I had a brief conversation last week with someone I knew a long time ago. For the longest time – years, decades – I have thought of him as the bad penny that just reappeared at the worst possible moments. When I was feeling low and unhappy. When I was bitter and angry. When I was feeling forlorn, forsaken, and forgotten. When I forgot that I had faith without organized religion. 

Always it seemed when I was at my worst and my most vulnerable for very stupid actions, this person would appear again on the horizon. Almost always it would end very badly for me. I would spend money I did not have. i would say hateful things to the adults closest to me. I would be impatient and less caring to my children. I would be left with enormous guilt and major mess to clean up after the fact. The axis on my world would tip and I would lose my bearings and be even worse for wear after the fact.

For the longest time I blamed him for my self-destruction. He was just a trigger; I was combustion waiting to happen.

A few months before M and I got married, this person appeared again on my horizon. I made the mistake of meeting him for a drink after work one night and within a few days my dissatisfaction with being M’s girlfriend had evolved into a full-blown break-up plan. After tax season. I could not deal with the drama of leaving while in the middle of tax season and the promised onset of March madness. It was 1998, and we were approaching the 2 year anniversary of my daughter’s death. In those years it took me bracing myself from January 1 until the end of March to get through her birthday and anniversary of her passing. So I was already feeling weakened and vulnerable to the bad ideas bear when he called me out of the blue. I’m in town for just one night, let’s get a drink, talk, catch up … and dumbly I agreed.

I do not even remember what we talked about. What is always more telling is all we did not talk about – our childhood, our families, our secrets. But he is and was a walking, talking reminder of the darkest years of my life. He knew and never told. He knew because it happened to him too. But he never told, never admitted it, actually denied it when asked directly.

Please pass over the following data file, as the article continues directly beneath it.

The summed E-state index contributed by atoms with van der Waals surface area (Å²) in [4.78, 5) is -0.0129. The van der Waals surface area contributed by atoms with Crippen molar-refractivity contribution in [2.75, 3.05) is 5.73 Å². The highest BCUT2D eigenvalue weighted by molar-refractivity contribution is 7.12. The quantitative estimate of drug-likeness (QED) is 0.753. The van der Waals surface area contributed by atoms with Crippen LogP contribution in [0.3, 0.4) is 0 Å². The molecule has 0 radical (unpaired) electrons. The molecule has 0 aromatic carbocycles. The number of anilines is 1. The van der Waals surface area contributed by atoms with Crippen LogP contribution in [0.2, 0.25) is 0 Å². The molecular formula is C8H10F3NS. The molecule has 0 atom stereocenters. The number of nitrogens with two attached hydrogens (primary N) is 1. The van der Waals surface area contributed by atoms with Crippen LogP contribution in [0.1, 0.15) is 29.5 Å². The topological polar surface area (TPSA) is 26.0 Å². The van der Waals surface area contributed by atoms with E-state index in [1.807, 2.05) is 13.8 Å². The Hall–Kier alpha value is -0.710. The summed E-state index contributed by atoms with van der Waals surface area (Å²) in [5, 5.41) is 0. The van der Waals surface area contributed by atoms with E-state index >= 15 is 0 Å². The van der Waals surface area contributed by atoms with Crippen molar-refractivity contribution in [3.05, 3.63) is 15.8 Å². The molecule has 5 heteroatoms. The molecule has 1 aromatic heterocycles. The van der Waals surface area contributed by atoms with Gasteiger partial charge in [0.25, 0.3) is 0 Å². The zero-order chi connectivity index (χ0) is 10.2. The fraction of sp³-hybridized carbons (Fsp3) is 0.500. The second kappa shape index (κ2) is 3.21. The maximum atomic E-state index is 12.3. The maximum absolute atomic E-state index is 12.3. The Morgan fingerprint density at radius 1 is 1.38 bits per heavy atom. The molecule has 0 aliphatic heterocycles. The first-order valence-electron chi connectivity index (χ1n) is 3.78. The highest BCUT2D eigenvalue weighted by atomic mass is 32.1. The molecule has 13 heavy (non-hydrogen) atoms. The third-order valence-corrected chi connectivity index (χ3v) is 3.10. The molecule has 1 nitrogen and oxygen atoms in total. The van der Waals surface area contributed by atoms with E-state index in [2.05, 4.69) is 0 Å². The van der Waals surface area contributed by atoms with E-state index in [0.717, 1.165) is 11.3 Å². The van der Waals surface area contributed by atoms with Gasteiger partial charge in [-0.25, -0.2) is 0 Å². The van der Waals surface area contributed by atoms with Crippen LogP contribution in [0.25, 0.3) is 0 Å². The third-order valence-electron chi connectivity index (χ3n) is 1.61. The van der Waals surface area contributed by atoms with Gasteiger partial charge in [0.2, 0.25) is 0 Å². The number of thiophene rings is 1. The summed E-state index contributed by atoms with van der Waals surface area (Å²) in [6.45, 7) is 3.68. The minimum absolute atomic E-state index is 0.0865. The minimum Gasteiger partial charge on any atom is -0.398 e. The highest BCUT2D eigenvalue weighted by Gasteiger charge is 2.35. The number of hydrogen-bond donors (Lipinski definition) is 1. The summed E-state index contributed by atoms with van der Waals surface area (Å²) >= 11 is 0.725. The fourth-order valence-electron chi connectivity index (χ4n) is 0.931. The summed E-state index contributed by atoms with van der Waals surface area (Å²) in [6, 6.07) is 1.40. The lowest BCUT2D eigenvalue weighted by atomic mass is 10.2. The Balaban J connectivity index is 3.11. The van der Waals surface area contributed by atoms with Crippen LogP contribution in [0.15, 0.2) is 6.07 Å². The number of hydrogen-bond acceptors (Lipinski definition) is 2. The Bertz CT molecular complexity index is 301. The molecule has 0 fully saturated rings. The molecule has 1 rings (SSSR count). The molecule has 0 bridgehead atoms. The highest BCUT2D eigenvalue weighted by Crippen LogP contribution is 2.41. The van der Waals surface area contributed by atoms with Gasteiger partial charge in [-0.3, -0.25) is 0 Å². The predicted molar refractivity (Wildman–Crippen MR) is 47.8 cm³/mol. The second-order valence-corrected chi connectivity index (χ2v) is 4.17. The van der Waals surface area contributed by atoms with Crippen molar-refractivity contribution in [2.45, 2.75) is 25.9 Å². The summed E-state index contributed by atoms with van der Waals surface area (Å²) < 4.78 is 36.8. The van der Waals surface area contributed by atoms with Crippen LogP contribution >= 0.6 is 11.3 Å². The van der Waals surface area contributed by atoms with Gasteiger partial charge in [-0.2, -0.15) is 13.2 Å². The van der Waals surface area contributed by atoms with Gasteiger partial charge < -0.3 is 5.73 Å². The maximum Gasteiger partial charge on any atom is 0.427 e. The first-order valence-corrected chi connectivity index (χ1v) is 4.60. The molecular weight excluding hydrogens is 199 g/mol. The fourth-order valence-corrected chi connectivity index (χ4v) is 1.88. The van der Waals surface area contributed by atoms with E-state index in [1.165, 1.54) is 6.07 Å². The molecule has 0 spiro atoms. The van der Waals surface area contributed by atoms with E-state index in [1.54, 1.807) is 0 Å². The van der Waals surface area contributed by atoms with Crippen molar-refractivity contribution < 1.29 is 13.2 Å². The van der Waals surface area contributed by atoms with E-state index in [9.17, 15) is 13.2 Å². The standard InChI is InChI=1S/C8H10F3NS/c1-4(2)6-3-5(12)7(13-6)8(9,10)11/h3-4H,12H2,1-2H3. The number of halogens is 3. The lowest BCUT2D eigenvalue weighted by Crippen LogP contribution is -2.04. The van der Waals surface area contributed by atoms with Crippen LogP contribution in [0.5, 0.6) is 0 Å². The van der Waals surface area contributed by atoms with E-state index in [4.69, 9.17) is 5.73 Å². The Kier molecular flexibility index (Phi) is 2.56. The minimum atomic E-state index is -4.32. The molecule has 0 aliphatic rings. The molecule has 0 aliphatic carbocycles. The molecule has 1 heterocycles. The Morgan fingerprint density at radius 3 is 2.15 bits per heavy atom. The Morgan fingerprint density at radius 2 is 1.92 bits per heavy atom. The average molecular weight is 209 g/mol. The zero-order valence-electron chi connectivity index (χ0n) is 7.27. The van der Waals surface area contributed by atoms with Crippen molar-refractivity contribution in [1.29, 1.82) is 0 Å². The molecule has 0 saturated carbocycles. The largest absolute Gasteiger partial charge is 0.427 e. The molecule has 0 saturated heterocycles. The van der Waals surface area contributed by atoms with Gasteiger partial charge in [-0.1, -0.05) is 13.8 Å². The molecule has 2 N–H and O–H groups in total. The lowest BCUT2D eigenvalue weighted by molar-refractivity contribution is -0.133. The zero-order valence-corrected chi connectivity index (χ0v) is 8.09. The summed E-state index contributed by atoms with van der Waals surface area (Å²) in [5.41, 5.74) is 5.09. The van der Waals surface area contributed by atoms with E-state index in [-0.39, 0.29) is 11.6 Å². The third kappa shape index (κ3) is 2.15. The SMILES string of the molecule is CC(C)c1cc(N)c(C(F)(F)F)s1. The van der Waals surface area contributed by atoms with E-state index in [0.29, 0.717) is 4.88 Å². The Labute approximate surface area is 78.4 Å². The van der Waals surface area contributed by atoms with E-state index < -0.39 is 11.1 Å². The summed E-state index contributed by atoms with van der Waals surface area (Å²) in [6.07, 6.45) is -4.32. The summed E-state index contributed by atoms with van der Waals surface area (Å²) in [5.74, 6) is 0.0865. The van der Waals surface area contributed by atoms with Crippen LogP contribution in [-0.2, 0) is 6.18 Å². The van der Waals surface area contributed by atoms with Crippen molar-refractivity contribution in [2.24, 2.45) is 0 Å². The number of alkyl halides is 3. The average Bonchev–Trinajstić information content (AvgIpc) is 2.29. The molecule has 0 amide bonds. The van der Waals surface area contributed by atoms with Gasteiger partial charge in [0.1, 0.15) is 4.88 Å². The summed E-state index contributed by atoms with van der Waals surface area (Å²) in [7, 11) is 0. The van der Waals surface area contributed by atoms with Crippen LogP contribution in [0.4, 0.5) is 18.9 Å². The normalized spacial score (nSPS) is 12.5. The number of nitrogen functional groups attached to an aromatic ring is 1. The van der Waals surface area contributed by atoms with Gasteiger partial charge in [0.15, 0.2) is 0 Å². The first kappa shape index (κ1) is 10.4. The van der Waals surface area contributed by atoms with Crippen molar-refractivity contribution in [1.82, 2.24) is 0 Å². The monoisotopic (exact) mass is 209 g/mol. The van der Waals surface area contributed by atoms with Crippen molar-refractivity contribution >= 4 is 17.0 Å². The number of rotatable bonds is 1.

Denied knowing it was happening to me, even though he knew from personal experience. He was the older and wiser who told me to be silent and never tell. 

Our secrets were like an invisible tether that kept us connected yet mostly as far apart as possible. Our parents were close friends, neighbors, and after both our families left the old neighborhood we were thrown together most holidays. Until we both grew up and were no longer required to be present at holidays. It was both a relief and a concern not to count on having to see him and pretend to be happy at the same time.

Until last week it had been probably 10 years since I had seen or talked to him. After M and I got married I grew enough of a spine to no longer return his calls. After M and I separated and reconciled I finally told him to never contact me again. For the most part, he has respected that request, if only because M threatened to toss him bodily if he ever sought me out without my express invitation. Last year when my mom died, he sent me a sympathy card and a box of letters and photographs mom had written and sent him through the years. It was the only condolence card I did not acknowledge, much less with a personal note. 

A few weeks ago he texted me out of the blue. He was dying of liver cancer and wanted to say goodbye and to tell me he was sorry. After 40 years, he is finally ready or able to apologize to me.

I let it sit. I talked to M about it, cried, raged, and felt all the angry hurt all over again. Part of me still felt hateful and wanted him to die, felt he deserved it and worse. I immediately felt horribly guilty for that, and in the end, it was my guilt over wishing him dead that made me call. 

We had a brief conversation last week, as he is weak and faltering quickly. He said he was so sorry, that he should have been truthful all those years ago. I would like to say we had a Hallmark moment, where I burst into tears and forgave him, but I am not much for Hallmark moments and did not feel it in the moment. Instead I asked him if he was being cared for adequately, if there was anything he needed, anything M and I could do or get for him. He was silent for a long minute, then chuckled softly and said no, the staff took good care and he would soon be beyond caring. He told me he was proud of me, had always been proud of me, and that M is a lucky man, my kids fortunate to have me. He wished me peace and a happy life, then handed the phone to his caretaker to end the call. I was unsettled by the conversations on a multitude of levels.